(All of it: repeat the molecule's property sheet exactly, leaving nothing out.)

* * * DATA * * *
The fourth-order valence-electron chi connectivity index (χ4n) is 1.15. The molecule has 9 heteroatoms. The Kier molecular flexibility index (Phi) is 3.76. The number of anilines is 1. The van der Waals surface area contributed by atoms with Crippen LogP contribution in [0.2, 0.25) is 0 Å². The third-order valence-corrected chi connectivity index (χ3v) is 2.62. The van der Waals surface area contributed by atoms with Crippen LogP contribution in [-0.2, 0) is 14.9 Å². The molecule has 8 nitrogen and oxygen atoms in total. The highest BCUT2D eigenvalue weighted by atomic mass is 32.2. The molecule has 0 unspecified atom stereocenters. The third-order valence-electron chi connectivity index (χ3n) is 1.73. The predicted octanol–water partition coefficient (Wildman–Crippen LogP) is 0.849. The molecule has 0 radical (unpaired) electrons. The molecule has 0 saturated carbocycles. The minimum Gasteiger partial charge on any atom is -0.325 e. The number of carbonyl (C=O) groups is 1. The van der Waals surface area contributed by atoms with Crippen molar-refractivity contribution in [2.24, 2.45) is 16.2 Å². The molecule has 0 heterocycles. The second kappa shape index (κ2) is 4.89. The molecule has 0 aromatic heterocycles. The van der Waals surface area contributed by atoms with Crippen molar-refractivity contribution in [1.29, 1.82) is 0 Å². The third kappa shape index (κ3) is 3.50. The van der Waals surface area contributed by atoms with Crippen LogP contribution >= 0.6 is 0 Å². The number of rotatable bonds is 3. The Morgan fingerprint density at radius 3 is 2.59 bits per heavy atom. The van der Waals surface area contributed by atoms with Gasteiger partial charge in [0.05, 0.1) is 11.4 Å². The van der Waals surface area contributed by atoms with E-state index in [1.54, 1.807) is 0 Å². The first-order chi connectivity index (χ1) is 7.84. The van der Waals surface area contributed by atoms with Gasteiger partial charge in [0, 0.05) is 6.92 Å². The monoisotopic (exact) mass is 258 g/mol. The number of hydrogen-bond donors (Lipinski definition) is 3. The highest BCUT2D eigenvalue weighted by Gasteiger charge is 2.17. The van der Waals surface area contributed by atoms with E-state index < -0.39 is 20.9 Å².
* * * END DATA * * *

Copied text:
The fourth-order valence-electron chi connectivity index (χ4n) is 1.15. The molecule has 9 heteroatoms. The Kier molecular flexibility index (Phi) is 3.76. The number of anilines is 1. The van der Waals surface area contributed by atoms with Crippen LogP contribution in [0.2, 0.25) is 0 Å². The third-order valence-corrected chi connectivity index (χ3v) is 2.62. The van der Waals surface area contributed by atoms with Crippen LogP contribution in [-0.2, 0) is 14.9 Å². The molecule has 8 nitrogen and oxygen atoms in total. The highest BCUT2D eigenvalue weighted by atomic mass is 32.2. The molecule has 0 unspecified atom stereocenters. The third-order valence-electron chi connectivity index (χ3n) is 1.73. The predicted octanol–water partition coefficient (Wildman–Crippen LogP) is 0.849. The molecule has 0 radical (unpaired) electrons. The molecule has 0 saturated carbocycles. The minimum Gasteiger partial charge on any atom is -0.325 e. The number of carbonyl (C=O) groups is 1. The van der Waals surface area contributed by atoms with Crippen molar-refractivity contribution in [2.24, 2.45) is 16.2 Å². The molecule has 0 heterocycles. The second kappa shape index (κ2) is 4.89. The molecule has 0 aromatic heterocycles. The van der Waals surface area contributed by atoms with Crippen molar-refractivity contribution in [1.29, 1.82) is 0 Å². The third kappa shape index (κ3) is 3.50. The van der Waals surface area contributed by atoms with Crippen LogP contribution >= 0.6 is 0 Å². The number of rotatable bonds is 3. The Morgan fingerprint density at radius 3 is 2.59 bits per heavy atom. The van der Waals surface area contributed by atoms with Gasteiger partial charge in [0.05, 0.1) is 11.4 Å². The van der Waals surface area contributed by atoms with E-state index in [1.54, 1.807) is 0 Å². The first-order chi connectivity index (χ1) is 7.84. The van der Waals surface area contributed by atoms with Gasteiger partial charge in [0, 0.05) is 6.92 Å². The monoisotopic (exact) mass is 258 g/mol. The number of hydrogen-bond donors (Lipinski definition) is 3. The highest BCUT2D eigenvalue weighted by Gasteiger charge is 2.17. The van der Waals surface area contributed by atoms with E-state index < -0.39 is 20.9 Å².